Blog for 28 May 09

Posted on 28th May, 2009

A blog is supposed to be a bit like a diary where you put down the days happenings and hopefully it is of interest to others. In the case of a blog on a web site like ours it should incorporate things of interest to the target reader. I some times think that these blogs deteriorate into the type of letter that I used to get off my Mom when I was in the army. You know the kind I mean,” The cat died and we have painted the back door red. I would have sent you money but I have already sealed the envelope.”


The problem is I don’t seem to get much news that is worthy of note.


I get very pleasant chats with people on the phone, which I enjoy, immensely because it is always great to talk to old mates and find out what they have been up to but there is not much in the way of new news in the conversations.


I would like to start a page on the site that gives a brief history of what each person has been up to since leaving 51 Sqn. It would include which units people moved to after 51 and then what they did later in Civilian life. To do something like this successfully each entry would have to be written by each member so that no errors occur. If you think this would be a good Idea please give me some feedback.


The last two additions to our contact list are Alastair (Jock) Brownlie and Malcolm (Chalky) White. I have spoken to both of them and they both seem hale and hearty and both expressed an interest in meeting up at the next reunion.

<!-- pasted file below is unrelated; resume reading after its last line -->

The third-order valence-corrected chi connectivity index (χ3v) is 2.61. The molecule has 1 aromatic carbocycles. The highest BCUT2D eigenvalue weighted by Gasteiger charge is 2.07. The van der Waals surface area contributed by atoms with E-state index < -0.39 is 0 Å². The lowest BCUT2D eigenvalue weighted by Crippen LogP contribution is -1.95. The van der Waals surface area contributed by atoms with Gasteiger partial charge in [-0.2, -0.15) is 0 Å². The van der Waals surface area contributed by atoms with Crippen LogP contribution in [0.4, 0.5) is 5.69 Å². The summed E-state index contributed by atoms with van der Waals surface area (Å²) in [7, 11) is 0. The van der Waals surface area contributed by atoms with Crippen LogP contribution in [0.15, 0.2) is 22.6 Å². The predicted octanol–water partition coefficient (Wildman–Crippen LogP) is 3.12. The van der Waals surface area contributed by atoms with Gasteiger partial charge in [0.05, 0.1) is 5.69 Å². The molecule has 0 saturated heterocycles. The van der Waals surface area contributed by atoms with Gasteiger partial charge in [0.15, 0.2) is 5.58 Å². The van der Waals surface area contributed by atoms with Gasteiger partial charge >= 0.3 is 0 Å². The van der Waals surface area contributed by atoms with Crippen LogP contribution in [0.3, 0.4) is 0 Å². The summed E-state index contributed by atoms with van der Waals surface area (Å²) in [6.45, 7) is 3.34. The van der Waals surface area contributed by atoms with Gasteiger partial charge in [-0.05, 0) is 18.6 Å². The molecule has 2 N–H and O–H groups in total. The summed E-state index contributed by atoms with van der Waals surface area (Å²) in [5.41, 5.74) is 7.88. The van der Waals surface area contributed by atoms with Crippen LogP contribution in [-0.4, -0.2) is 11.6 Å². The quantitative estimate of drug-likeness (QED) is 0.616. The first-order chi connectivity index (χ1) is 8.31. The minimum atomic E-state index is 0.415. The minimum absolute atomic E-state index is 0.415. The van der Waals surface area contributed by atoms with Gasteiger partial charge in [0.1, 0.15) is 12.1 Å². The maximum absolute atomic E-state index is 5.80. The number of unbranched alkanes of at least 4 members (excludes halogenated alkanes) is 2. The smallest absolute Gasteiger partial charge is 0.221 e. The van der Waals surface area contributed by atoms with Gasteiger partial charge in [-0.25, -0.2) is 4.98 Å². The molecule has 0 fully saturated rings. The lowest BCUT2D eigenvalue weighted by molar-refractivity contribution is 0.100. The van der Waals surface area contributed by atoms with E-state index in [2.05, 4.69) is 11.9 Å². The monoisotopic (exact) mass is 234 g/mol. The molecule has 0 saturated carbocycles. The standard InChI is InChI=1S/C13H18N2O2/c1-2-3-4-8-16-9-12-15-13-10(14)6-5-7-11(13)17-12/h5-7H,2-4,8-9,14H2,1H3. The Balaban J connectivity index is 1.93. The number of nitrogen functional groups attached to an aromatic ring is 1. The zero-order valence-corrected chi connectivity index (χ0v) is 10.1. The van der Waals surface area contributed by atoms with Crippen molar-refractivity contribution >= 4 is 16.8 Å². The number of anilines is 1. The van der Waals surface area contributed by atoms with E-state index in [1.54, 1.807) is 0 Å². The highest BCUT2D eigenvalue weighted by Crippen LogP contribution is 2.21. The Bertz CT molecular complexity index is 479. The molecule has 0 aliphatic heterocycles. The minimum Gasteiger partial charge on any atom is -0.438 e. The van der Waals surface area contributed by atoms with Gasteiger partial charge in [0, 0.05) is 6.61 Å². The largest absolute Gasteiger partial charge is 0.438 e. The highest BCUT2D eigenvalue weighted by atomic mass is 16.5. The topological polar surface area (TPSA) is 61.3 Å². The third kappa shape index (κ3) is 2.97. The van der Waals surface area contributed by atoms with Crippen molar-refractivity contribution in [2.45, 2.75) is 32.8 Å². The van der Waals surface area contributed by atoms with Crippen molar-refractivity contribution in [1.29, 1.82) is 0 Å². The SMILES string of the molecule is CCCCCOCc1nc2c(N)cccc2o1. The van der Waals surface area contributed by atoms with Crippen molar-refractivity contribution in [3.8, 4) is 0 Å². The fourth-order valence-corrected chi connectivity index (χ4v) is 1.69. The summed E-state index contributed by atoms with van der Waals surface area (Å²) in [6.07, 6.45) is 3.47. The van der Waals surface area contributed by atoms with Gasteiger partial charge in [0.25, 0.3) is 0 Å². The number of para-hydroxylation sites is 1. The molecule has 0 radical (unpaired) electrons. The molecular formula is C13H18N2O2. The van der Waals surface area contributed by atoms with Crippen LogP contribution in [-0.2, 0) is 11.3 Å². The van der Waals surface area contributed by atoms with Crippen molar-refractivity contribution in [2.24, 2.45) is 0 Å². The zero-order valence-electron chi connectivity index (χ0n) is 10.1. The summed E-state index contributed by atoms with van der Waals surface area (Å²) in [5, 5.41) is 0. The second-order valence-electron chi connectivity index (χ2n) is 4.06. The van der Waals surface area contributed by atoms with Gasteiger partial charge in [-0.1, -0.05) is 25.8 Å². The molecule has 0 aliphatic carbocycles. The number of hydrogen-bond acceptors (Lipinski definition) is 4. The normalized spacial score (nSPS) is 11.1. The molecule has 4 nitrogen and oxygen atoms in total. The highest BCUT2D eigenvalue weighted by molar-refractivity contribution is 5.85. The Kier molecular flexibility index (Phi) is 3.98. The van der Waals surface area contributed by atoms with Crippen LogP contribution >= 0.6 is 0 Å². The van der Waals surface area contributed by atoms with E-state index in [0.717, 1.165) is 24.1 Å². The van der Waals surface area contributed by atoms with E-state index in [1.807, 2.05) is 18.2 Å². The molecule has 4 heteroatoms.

Alastair took up diving as a career and worked with Jacque Caustue and went all round the world.  (Probably got the spelling wrong but it’s the bloke who used to do undersea diving in black and white in the old days)


I did not get much in the way of history off Chalky and the conversation consisted mainly of him being unable to remember most people I mentioned. It’s a common failing until you manage to get together with people and meet face to face.


I did get an entry on the guest book page from a Lad who served with us in Malawi. He was one of the medics called Robert Walker. He did not leave an email address so I have been unable to get more information from him. I do remember that the medics did a good job of looking after us through bouts of dysentery etc throughout our stay in Malawi. They also did a lot of good works for the locals too. The Army doctor helped out at Livingstonia Mission assisting the Scottish doctor with several operations in the mission Hospital. So Robert if you read this get in touch.

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